Wednesday, August 12, 2015

Blowing Dust

Blowing Dust (Draft)

It’s difficult, and yet it’s best, to learn
That all we have and everything we’ve built,
We each will lose—that all will be as dust—
The dust that blows, to which we will return.

And yet, when we and those we know are gone,
The birds will chirp to greet again the dawn.
And crickets will be loud at eventide,
As one by one the stars begin to show.
A long procession winds its way through time.
How many went before upon our paths?
How many still to come?  We walk alone
Amidst the crowds, and yet in company.

So as I wipe away the dust that clings
To books I’m packing, those I’ve read and those
I hope to read before I lose my sight,
I wonder at the dust—and wonder more.

Whose dust is this?  How many beings past
Are touched by me, who cannot feel my touch?
Could books attract the dust of scholars who
Had loved their books as I do mine—and more?

A foolish thought—and yet I wonder where
My sister’s ashes, that the river took,
Are wandering—and if perhaps, by chance,
A particle might settle on her book.

My parents’ ashes have been waiting long.
And still I hope that if I can retire,
I’ll free them, like I did my sister’s, while
I leave a sprinkling on the book they wrote.


My sister and my parents could not see,
In print, the books on which they’d spent their years.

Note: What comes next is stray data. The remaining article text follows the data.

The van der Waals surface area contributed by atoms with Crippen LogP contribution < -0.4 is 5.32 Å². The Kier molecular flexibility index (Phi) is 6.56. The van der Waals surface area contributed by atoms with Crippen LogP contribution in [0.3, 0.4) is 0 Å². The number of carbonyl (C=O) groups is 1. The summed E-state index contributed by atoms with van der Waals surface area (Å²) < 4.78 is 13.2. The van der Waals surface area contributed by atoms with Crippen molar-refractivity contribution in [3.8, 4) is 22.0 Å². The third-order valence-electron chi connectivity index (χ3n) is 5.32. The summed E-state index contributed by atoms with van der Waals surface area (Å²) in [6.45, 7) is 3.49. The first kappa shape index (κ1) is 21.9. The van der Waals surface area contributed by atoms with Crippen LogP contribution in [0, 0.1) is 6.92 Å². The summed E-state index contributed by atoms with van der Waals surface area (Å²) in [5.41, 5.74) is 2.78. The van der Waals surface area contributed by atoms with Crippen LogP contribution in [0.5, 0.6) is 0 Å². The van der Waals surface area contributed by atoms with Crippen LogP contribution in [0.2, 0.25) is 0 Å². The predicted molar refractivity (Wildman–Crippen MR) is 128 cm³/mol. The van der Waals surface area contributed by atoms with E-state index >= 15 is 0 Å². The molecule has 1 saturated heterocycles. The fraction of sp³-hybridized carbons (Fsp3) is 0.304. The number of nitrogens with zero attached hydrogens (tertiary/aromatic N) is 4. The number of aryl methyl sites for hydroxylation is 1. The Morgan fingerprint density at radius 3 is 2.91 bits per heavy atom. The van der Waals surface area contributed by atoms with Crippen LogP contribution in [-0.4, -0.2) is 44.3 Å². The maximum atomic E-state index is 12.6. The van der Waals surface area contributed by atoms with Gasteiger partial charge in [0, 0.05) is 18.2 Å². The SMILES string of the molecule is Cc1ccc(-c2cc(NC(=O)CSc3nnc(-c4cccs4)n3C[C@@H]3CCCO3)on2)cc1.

And I but rarely leaf through them, because
I fear I’ll stain the pages with my tears.
A book, when extant, might extend a life
Beyond the death of body and of mind.
As books are read, the authors come alive
And speak to those that death has left behind.

And it’s the same with photographs and more—
And all the work we did that’s left a mark—
Perhaps within a mind or heart—before
Our turn to turn again to blowing dust.

How few are those, who have their books or art
Or other free creations published, known
Beyond a tiny circle?  Each yet leaves
Their little ripples that subside with time.

And that’s enough.  And even if we die
And none remembers that we were, it is
Sufficient that we lived our little while—
No more, no less than ants or leaves—and died.
Our mornings and our evenings come in turn.
We’re born to be interred or else to burn.
And in-between, we do what beings do,
To leave behind, perhaps, a trace or two.
A mortal should accept the mortal fate—
Which is to vanish, be deleted, go.
For all we were and all we did will be
As this—the dust on which I gently blow.

2015 August 11th, Tue, 8:15 pm
(fourth-from-last and third-from-last stanzas
 added August 12th, Wed. morning, third 
stanza added August 14th, Fri. morning)
Bensonhurst, Brooklyn, New York

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